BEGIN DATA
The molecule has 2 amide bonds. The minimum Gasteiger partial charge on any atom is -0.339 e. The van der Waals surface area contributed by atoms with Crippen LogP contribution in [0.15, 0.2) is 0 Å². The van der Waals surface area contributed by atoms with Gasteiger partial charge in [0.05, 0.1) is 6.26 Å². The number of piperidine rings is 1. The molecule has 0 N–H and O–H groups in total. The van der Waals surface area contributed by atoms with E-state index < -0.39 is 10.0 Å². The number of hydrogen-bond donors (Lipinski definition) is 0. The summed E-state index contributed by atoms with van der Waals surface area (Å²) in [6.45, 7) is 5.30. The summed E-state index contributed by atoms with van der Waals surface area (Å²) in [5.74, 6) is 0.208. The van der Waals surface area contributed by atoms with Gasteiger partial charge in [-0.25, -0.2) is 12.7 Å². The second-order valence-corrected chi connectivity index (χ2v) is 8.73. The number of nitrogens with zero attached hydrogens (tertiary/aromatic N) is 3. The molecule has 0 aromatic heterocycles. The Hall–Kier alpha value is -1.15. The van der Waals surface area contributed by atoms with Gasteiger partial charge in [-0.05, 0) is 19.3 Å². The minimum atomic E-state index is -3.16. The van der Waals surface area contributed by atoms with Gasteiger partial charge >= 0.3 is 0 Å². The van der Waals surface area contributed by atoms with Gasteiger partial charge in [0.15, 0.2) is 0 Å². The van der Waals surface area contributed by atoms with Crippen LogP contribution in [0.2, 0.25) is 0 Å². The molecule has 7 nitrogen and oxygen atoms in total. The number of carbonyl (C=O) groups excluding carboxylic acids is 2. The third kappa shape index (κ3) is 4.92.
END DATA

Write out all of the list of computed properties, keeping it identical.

The molecule has 2 amide bonds. The minimum Gasteiger partial charge on any atom is -0.339 e. The van der Waals surface area contributed by atoms with Crippen LogP contribution in [0.15, 0.2) is 0 Å². The van der Waals surface area contributed by atoms with Gasteiger partial charge in [0.05, 0.1) is 6.26 Å². The number of piperidine rings is 1. The molecule has 0 N–H and O–H groups in total. The van der Waals surface area contributed by atoms with E-state index < -0.39 is 10.0 Å². The number of hydrogen-bond donors (Lipinski definition) is 0. The summed E-state index contributed by atoms with van der Waals surface area (Å²) in [6.45, 7) is 5.30. The summed E-state index contributed by atoms with van der Waals surface area (Å²) in [5.74, 6) is 0.208. The van der Waals surface area contributed by atoms with Gasteiger partial charge in [-0.25, -0.2) is 12.7 Å². The second-order valence-corrected chi connectivity index (χ2v) is 8.73. The number of nitrogens with zero attached hydrogens (tertiary/aromatic N) is 3. The molecule has 0 aromatic heterocycles. The Hall–Kier alpha value is -1.15. The van der Waals surface area contributed by atoms with Gasteiger partial charge in [-0.05, 0) is 19.3 Å². The minimum atomic E-state index is -3.16. The van der Waals surface area contributed by atoms with Gasteiger partial charge >= 0.3 is 0 Å². The van der Waals surface area contributed by atoms with Gasteiger partial charge in [0.15, 0.2) is 0 Å². The van der Waals surface area contributed by atoms with Crippen LogP contribution in [0.2, 0.25) is 0 Å². The molecule has 7 nitrogen and oxygen atoms in total. The number of carbonyl (C=O) groups excluding carboxylic acids is 2. The third kappa shape index (κ3) is 4.92.